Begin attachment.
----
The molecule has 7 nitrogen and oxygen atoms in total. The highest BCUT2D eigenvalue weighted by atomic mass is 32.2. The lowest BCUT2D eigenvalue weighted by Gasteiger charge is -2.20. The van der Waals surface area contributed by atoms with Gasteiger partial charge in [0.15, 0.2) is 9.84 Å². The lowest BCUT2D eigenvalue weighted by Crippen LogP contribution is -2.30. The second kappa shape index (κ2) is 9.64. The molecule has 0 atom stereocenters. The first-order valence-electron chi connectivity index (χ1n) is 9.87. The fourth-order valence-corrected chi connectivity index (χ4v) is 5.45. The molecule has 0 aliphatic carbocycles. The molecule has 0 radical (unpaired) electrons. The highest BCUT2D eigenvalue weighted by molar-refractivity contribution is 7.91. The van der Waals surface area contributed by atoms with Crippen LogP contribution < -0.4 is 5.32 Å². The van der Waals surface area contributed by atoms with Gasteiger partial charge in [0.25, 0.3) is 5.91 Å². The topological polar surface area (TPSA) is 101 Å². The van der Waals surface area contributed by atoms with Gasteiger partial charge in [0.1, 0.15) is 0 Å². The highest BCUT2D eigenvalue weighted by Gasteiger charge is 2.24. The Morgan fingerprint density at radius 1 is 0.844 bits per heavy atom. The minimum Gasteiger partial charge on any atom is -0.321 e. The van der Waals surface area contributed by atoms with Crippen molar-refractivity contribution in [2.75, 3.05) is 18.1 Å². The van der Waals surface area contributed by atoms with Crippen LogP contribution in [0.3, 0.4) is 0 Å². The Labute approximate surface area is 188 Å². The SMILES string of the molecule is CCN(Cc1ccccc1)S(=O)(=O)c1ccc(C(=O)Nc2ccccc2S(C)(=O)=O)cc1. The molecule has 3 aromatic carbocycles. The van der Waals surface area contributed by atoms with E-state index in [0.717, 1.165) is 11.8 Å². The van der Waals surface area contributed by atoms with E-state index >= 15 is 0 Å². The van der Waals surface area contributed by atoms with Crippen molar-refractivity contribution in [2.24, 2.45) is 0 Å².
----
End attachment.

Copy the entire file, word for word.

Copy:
The molecule has 7 nitrogen and oxygen atoms in total. The highest BCUT2D eigenvalue weighted by atomic mass is 32.2. The lowest BCUT2D eigenvalue weighted by Gasteiger charge is -2.20. The van der Waals surface area contributed by atoms with Gasteiger partial charge in [0.15, 0.2) is 9.84 Å². The lowest BCUT2D eigenvalue weighted by Crippen LogP contribution is -2.30. The second kappa shape index (κ2) is 9.64. The molecule has 0 atom stereocenters. The first-order valence-electron chi connectivity index (χ1n) is 9.87. The fourth-order valence-corrected chi connectivity index (χ4v) is 5.45. The molecule has 0 aliphatic carbocycles. The molecule has 0 radical (unpaired) electrons. The highest BCUT2D eigenvalue weighted by molar-refractivity contribution is 7.91. The van der Waals surface area contributed by atoms with Crippen LogP contribution < -0.4 is 5.32 Å². The van der Waals surface area contributed by atoms with Gasteiger partial charge in [0.25, 0.3) is 5.91 Å². The topological polar surface area (TPSA) is 101 Å². The van der Waals surface area contributed by atoms with Gasteiger partial charge in [0.1, 0.15) is 0 Å². The highest BCUT2D eigenvalue weighted by Gasteiger charge is 2.24. The Morgan fingerprint density at radius 1 is 0.844 bits per heavy atom. The minimum Gasteiger partial charge on any atom is -0.321 e. The van der Waals surface area contributed by atoms with Crippen molar-refractivity contribution in [2.75, 3.05) is 18.1 Å². The van der Waals surface area contributed by atoms with Crippen LogP contribution in [0.3, 0.4) is 0 Å². The Labute approximate surface area is 188 Å². The SMILES string of the molecule is CCN(Cc1ccccc1)S(=O)(=O)c1ccc(C(=O)Nc2ccccc2S(C)(=O)=O)cc1. The molecule has 3 aromatic carbocycles. The van der Waals surface area contributed by atoms with E-state index in [0.717, 1.165) is 11.8 Å². The van der Waals surface area contributed by atoms with E-state index >= 15 is 0 Å². The van der Waals surface area contributed by atoms with Crippen molar-refractivity contribution in [2.24, 2.45) is 0 Å².